Since the tipping point of the pandemic, healthcare organizations have embraced telehealth and virtual care models that bring innovative clinical workflows into patient care. Now faced with a nationwide workforce shortage, many leading health systems are once again leaning into virtual care to reduce stress on care teams and enhance patient coverage and safety, especially in inpatient settings.
Tele-nursing, tele-sitting, and tele-consults represent just a few of the remote workflows gaining prominence in hospitals. Enterprise telehealth is paving the way for inpatient virtual engagement at every patient’s bedside.
Under this new paradigm, healthcare IT teams are understandably looking to drive security standards across virtual workflows. The challenge is that many corporate IT initiatives around network security and performance can disrupt patient care in always-on virtual environments. Some IT standards that make perfect sense for many IoT devices can actually impede healthcare delivery.
Common Network and Security Factors that Impede Virtual Care
It’s common for cybersecurity teams to force users to log out at certain intervals. That means tele-sitters may need to log back in multiple times during a shift, interrupting patient observation.
To keep unused devices from overloading the network, sometimes idle systems that are on for a certain number of hours are automatically disconnected. If you’re in the middle of observing a patient and that connection drops, that creates a safety risk for that patient.
Firewall port restrictions
Firewall updates frequently disconnect virtual care applications. If you’re a sitter watching a patient, your system disconnects, and you can’t call back in, the time it takes to regain access to a high-risk patient can feel like an eternity.
DHCP registration requirements
When managing IP addresses, enterprises often reset assigned addresses, sometimes as often as every 30 minutes. This can cause disconnects. If many systems are trying to renew their IP lease, it can cause congestion. If you’re a doctor trying to call into a patient room that’s still in queue to get an IP address, that call will not connect.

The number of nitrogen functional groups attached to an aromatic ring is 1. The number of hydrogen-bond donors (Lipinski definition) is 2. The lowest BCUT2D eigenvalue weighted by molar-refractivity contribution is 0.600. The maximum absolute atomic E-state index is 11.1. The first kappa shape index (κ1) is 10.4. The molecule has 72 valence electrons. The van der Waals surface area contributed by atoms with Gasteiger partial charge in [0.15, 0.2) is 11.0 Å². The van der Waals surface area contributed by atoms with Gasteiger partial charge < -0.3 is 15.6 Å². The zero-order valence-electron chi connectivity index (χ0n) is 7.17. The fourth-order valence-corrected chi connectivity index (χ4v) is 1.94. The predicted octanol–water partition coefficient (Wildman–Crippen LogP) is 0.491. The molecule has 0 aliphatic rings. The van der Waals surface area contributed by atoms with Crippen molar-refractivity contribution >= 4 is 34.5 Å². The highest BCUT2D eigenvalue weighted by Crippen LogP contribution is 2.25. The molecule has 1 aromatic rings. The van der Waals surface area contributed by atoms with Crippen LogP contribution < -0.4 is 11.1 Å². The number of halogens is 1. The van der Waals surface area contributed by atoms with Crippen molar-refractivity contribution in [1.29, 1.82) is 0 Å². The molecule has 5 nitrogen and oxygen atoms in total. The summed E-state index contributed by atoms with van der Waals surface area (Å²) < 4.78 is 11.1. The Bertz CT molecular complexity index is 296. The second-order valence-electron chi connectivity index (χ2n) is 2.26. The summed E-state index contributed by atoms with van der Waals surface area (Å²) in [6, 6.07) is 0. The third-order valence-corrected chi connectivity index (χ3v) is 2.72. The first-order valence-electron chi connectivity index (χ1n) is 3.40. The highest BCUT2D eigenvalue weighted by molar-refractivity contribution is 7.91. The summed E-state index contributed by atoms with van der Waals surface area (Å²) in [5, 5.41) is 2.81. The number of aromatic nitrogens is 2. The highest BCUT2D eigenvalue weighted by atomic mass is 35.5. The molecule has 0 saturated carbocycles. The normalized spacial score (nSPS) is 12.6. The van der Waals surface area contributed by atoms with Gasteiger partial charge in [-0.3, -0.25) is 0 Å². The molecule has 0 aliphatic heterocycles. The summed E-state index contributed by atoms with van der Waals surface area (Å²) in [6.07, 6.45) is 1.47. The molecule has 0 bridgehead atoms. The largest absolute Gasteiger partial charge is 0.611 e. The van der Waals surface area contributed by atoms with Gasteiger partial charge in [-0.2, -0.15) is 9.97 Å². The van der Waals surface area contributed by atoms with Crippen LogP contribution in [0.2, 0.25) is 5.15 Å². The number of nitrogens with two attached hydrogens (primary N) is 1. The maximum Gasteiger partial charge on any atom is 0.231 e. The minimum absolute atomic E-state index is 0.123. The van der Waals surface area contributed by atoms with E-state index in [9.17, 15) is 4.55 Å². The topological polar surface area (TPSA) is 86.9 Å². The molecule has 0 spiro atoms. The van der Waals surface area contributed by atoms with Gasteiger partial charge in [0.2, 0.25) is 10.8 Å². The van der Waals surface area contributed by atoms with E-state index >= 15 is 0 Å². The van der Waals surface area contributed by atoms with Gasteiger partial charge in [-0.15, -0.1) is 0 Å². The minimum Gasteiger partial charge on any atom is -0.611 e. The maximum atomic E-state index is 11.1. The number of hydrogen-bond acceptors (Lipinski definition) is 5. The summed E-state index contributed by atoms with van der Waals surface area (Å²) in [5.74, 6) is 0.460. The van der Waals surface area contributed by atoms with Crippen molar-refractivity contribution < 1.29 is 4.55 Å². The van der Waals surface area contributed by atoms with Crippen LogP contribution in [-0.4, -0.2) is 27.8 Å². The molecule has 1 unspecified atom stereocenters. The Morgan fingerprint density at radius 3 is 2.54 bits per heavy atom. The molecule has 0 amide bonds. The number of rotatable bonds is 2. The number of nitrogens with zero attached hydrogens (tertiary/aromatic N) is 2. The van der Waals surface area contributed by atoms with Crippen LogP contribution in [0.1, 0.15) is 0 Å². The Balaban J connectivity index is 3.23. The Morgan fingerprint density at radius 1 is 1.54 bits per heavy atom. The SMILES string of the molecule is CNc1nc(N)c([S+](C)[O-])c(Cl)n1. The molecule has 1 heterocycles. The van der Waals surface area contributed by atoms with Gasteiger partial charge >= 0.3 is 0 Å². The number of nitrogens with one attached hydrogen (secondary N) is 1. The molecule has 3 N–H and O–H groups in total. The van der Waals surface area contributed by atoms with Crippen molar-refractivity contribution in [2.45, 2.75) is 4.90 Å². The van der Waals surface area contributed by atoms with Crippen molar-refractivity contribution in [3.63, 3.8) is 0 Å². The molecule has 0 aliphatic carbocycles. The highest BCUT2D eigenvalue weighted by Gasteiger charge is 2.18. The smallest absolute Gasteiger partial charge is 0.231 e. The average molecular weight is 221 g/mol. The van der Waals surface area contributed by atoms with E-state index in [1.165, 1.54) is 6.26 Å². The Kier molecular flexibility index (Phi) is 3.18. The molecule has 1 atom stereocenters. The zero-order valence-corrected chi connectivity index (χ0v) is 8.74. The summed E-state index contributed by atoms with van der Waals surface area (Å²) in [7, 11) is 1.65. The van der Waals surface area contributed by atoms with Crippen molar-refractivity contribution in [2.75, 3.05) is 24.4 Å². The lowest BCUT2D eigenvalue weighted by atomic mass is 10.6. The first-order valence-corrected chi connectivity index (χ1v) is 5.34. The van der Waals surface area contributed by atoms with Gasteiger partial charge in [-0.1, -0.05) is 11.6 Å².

You can have excellent coverage when you evaluate your Wi-Fi heat map, but it’s really about network congestion: How many devices are connected to your access points transmitting data? That can really impact care.
Most networks are designed for data applications, not two-way video. This leads to bandwidth strain during peak usage times when concurrent session rates are high.
These traditional approaches to security and network management warrant reassessment in clinical environments where devices need to be available 24/7 to support virtual care programs. Spending millions of dollars on your network doesn’t mean your network can effectively support virtual care. It’s critical to ensure that your network is designed to handle bidirectional video communications.
Optimizing Your Network for Always-On Care
As hospitals seek to amplify the reach of staff resources and improve the speed of clinical intervention, virtual care holds immense potential. However, the success of your hybrid care programs hinges on the ability of the network to support uninterrupted, high-quality video communications on a 24/7 basis. It’s essential that clinical and IT teams connect early on, collaborate, and compromise to ensure that security and network support are done in a way that improves rather than disrupts virtual patient care.